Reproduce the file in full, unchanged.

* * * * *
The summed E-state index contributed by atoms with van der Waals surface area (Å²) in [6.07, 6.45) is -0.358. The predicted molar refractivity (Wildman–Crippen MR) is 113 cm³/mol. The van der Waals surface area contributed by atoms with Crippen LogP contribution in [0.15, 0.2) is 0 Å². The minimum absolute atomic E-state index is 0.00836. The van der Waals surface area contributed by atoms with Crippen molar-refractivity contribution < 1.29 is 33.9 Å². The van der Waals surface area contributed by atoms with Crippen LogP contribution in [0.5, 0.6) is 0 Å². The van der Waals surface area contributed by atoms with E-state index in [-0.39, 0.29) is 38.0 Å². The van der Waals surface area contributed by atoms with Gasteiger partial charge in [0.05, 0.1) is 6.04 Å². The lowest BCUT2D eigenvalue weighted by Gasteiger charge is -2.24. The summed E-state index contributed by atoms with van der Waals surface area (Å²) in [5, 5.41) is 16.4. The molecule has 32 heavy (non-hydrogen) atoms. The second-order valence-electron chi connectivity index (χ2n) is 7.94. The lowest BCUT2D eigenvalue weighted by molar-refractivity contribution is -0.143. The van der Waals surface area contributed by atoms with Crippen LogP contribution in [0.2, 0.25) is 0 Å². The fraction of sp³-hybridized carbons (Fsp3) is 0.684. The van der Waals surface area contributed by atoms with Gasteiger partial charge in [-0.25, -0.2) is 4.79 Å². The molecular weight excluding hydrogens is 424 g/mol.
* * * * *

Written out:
The summed E-state index contributed by atoms with van der Waals surface area (Å²) in [6.07, 6.45) is -0.358. The predicted molar refractivity (Wildman–Crippen MR) is 113 cm³/mol. The van der Waals surface area contributed by atoms with Crippen LogP contribution in [0.15, 0.2) is 0 Å². The minimum absolute atomic E-state index is 0.00836. The van der Waals surface area contributed by atoms with Crippen molar-refractivity contribution < 1.29 is 33.9 Å². The van der Waals surface area contributed by atoms with Crippen LogP contribution in [0.5, 0.6) is 0 Å². The van der Waals surface area contributed by atoms with E-state index in [-0.39, 0.29) is 38.0 Å². The van der Waals surface area contributed by atoms with Gasteiger partial charge in [0.05, 0.1) is 6.04 Å². The lowest BCUT2D eigenvalue weighted by Gasteiger charge is -2.24. The summed E-state index contributed by atoms with van der Waals surface area (Å²) in [5, 5.41) is 16.4. The molecule has 32 heavy (non-hydrogen) atoms. The second-order valence-electron chi connectivity index (χ2n) is 7.94. The lowest BCUT2D eigenvalue weighted by molar-refractivity contribution is -0.143. The van der Waals surface area contributed by atoms with Crippen LogP contribution in [0.2, 0.25) is 0 Å². The fraction of sp³-hybridized carbons (Fsp3) is 0.684. The van der Waals surface area contributed by atoms with Gasteiger partial charge in [-0.25, -0.2) is 4.79 Å². The molecular weight excluding hydrogens is 424 g/mol.